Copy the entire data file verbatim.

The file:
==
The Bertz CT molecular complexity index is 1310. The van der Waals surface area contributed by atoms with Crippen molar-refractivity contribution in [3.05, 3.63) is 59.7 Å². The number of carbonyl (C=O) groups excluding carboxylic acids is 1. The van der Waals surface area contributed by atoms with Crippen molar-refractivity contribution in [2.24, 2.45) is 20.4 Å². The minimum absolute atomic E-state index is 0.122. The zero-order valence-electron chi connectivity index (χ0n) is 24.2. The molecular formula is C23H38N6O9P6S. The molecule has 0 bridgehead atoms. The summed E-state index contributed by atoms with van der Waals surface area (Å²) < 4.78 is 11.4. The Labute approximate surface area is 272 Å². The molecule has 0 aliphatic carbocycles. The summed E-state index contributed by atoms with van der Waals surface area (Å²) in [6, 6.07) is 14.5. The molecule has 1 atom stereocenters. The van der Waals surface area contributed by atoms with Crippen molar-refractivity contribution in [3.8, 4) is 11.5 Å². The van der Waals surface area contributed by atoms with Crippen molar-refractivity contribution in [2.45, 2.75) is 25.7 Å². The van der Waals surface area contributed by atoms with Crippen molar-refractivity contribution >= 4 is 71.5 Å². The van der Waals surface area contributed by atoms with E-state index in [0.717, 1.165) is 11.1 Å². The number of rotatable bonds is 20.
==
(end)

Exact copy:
The Bertz CT molecular complexity index is 1310. The van der Waals surface area contributed by atoms with Crippen molar-refractivity contribution in [3.05, 3.63) is 59.7 Å². The number of carbonyl (C=O) groups excluding carboxylic acids is 1. The van der Waals surface area contributed by atoms with Crippen molar-refractivity contribution in [2.24, 2.45) is 20.4 Å². The minimum absolute atomic E-state index is 0.122. The zero-order valence-electron chi connectivity index (χ0n) is 24.2. The molecular formula is C23H38N6O9P6S. The molecule has 0 bridgehead atoms. The summed E-state index contributed by atoms with van der Waals surface area (Å²) < 4.78 is 11.4. The Labute approximate surface area is 272 Å². The molecule has 0 aliphatic carbocycles. The summed E-state index contributed by atoms with van der Waals surface area (Å²) in [6, 6.07) is 14.5. The molecule has 1 atom stereocenters. The van der Waals surface area contributed by atoms with Crippen molar-refractivity contribution in [3.8, 4) is 11.5 Å². The van der Waals surface area contributed by atoms with Crippen molar-refractivity contribution in [2.45, 2.75) is 25.7 Å². The van der Waals surface area contributed by atoms with Crippen molar-refractivity contribution >= 4 is 71.5 Å². The van der Waals surface area contributed by atoms with E-state index in [0.717, 1.165) is 11.1 Å². The number of rotatable bonds is 20.